Surgical site infections (SSIs) and early urinary tract infections (UTIs) are well recognized postoperative kidney transplant complications. These complications seldom lead to graft loss, although they may result in significant morbidity with prolonged hospitalization. Thus, perioperative antibiotic prophylaxis (PAP) has traditionally been used in this setting. Between April 1988 and December 2012, we identified 1000 kidney transplant recipients (33 from living donors) who underwent prophylaxis with ceftriaxone before the surgical procedure. A retrospective analysis was conducted to evaluate both the incidence rate and outcome of SSIs and UTIs. Recipients who developed SSIs were also assessed to identify risk factors and potential correlations with different immunosuppressive regimens. A total of 20 SSIs (2%) and 93 UTIs (9.3%) were observed. The most significant risk factor for SSIs was urine leak (15.38%; odds ratio [OR], 12.3; P <.0001) followed by sirolimus-based maintenance immunosuppression therapy (5%; OR, 2.97; P = .04) and induction therapy with either antithymocyte globulin or basiliximab (3.18%; OR, 3.45; P = .01). Sex was identified as the only risk factor for UTI (female vs male, 17.1% vs 4.6%; P <.0001). We believe universal ceftriaxone-based prophylaxis is useful for preventing SSIs and UTIs, considering its effectiveness and safety profile.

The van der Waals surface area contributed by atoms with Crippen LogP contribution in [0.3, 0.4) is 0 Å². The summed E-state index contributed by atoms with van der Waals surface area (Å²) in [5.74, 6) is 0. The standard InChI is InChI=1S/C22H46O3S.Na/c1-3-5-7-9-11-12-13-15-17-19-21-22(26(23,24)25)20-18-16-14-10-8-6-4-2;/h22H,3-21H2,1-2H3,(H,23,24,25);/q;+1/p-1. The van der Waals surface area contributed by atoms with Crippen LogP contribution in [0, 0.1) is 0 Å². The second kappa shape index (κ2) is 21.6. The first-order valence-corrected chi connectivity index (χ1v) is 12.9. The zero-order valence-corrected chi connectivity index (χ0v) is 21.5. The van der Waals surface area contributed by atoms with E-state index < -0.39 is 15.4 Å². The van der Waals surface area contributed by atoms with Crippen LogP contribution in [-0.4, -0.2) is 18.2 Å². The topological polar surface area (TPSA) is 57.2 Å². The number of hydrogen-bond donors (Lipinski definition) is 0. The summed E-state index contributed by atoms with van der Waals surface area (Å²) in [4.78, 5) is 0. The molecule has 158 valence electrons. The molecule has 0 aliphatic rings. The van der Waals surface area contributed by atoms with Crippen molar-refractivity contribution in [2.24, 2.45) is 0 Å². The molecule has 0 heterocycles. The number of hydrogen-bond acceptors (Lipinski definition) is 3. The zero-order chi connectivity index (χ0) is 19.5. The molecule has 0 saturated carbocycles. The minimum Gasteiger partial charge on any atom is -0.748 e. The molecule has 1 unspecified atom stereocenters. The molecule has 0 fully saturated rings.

|Number of pages||4|
|Publication status||Published - 2014|
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